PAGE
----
BOF appears at the sound of clattering. He is wearing new shoes.
'Oh hello Kate. Chaps - have you seen my new shoes?'
Distracted, Bofles straightens up from the mire of duvet and sheet he's wrestling.
'Yes. Look - they're new!'
'Hang on.' Bofles bends double to better assess the shoes. A pause. He sways.
'I'm terribly sorry, BOF, I can't seem to see them.'

We exchange confused looks and start giggling.
'Are you OK Bofles?'
In full drunken flight, Bofles' sentences collide and become oddly stunted. He's mad keen for us to leave but has a lot to say and can't reconcile these two things: 'Of course. Absolutely much fine. Been out at a birthday party - lovely time. Look here it's late, should really be in bed. Not very responsible. Being up this time.'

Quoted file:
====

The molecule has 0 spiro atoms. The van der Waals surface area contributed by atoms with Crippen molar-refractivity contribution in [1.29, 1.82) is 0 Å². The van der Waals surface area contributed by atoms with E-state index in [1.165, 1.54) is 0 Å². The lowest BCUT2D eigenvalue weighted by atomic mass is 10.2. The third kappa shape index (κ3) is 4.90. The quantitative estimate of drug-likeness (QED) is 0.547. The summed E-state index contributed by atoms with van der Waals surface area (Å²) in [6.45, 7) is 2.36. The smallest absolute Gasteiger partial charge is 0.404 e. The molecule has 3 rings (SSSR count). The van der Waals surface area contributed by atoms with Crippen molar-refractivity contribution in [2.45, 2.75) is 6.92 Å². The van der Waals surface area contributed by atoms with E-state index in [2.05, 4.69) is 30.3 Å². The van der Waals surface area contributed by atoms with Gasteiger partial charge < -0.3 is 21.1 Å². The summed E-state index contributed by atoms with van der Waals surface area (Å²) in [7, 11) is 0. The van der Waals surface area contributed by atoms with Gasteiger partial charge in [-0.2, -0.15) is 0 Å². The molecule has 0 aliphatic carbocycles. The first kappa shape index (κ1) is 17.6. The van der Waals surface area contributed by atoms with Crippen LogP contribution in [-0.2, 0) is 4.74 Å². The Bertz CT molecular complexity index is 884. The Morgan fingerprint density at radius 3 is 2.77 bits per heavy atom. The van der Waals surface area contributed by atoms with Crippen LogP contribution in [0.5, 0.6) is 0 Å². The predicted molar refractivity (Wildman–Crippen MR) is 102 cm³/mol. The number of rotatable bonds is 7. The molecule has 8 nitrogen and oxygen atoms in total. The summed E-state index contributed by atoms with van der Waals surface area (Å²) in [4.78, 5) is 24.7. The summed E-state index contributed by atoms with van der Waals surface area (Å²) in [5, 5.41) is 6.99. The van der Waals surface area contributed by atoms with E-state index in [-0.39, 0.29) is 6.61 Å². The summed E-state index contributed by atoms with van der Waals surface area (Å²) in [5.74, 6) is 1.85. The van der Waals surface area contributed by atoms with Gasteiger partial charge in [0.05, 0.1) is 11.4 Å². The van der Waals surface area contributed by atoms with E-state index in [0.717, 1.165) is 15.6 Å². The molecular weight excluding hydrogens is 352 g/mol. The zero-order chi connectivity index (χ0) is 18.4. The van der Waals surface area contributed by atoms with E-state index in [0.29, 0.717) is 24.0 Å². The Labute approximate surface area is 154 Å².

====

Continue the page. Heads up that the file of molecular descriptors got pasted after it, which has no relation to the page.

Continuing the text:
We continue to giggle, more and more like parents being embarrassing about drinking. Desperate to prove we aren't square, we start competing in stories about our own drunken exploits.

Unbreakable. The very thing
Bofles (in sudden realisation): 'Are you laughing at me? [Hurt] You are!'
BOF (conciliatory): 'What can I get you Bofles? Toast? Satsuma? Bagel? Er - apple? Water? [Holds out glass, which Bofles flails at.] Water in shatterproof mug?'

Suddenly and politely furious, Bofles leaps from the sofa ['It's true it is too small!'] and flees to the bathroom to vom.

We look at each other. Lairy behaviour in the Pad is this? At last! We must have him over again soon.

Saturday, 14 January 2012

So this is January

Resolutions are the latest Pad fad. As January Fever sweeps the nation and its trendsetters, my Belligerently Optimistic Flatmate - though peppering discussions with resolution chat - remains curiously resolution-free. But then, 2011 was a big year of resolve for BOF. He deserves a year off. And frankly he doesn't need any more resolution-based knowledge. Everyone knows that all New Year's Resolutions are useful for is making conversation in January. Come February, the idea of resolve is long gone. No one cares.